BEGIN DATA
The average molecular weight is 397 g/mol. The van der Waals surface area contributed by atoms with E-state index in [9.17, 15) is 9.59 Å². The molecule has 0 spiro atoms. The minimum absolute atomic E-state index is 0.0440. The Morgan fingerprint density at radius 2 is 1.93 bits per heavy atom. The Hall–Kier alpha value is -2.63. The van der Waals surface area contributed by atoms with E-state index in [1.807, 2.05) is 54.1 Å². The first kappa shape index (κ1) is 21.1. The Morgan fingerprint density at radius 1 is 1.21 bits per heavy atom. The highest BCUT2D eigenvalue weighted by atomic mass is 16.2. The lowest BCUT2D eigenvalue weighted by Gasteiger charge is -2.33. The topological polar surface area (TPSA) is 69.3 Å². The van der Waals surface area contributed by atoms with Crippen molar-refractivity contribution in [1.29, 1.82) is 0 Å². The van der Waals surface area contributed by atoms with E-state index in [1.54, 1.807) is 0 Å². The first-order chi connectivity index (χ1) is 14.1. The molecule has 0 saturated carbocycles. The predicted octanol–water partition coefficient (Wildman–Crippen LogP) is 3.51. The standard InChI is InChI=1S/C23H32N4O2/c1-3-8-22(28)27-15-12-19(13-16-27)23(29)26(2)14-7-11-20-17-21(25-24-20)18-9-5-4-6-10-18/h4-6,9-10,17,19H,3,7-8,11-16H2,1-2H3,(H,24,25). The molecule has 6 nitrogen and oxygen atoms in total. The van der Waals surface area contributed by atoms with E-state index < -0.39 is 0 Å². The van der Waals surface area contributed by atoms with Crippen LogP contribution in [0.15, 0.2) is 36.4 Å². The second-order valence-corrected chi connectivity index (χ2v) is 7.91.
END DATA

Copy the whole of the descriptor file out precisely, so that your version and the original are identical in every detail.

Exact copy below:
The average molecular weight is 397 g/mol. The van der Waals surface area contributed by atoms with E-state index in [9.17, 15) is 9.59 Å². The molecule has 0 spiro atoms. The minimum absolute atomic E-state index is 0.0440. The Morgan fingerprint density at radius 2 is 1.93 bits per heavy atom. The Hall–Kier alpha value is -2.63. The van der Waals surface area contributed by atoms with E-state index in [1.807, 2.05) is 54.1 Å². The first kappa shape index (κ1) is 21.1. The Morgan fingerprint density at radius 1 is 1.21 bits per heavy atom. The highest BCUT2D eigenvalue weighted by atomic mass is 16.2. The lowest BCUT2D eigenvalue weighted by Gasteiger charge is -2.33. The topological polar surface area (TPSA) is 69.3 Å². The van der Waals surface area contributed by atoms with Crippen molar-refractivity contribution in [1.29, 1.82) is 0 Å². The van der Waals surface area contributed by atoms with E-state index in [1.54, 1.807) is 0 Å². The first-order chi connectivity index (χ1) is 14.1. The molecule has 0 saturated carbocycles. The predicted octanol–water partition coefficient (Wildman–Crippen LogP) is 3.51. The standard InChI is InChI=1S/C23H32N4O2/c1-3-8-22(28)27-15-12-19(13-16-27)23(29)26(2)14-7-11-20-17-21(25-24-20)18-9-5-4-6-10-18/h4-6,9-10,17,19H,3,7-8,11-16H2,1-2H3,(H,24,25). The molecule has 6 nitrogen and oxygen atoms in total. The van der Waals surface area contributed by atoms with E-state index < -0.39 is 0 Å². The van der Waals surface area contributed by atoms with Crippen LogP contribution in [0.15, 0.2) is 36.4 Å². The second-order valence-corrected chi connectivity index (χ2v) is 7.91.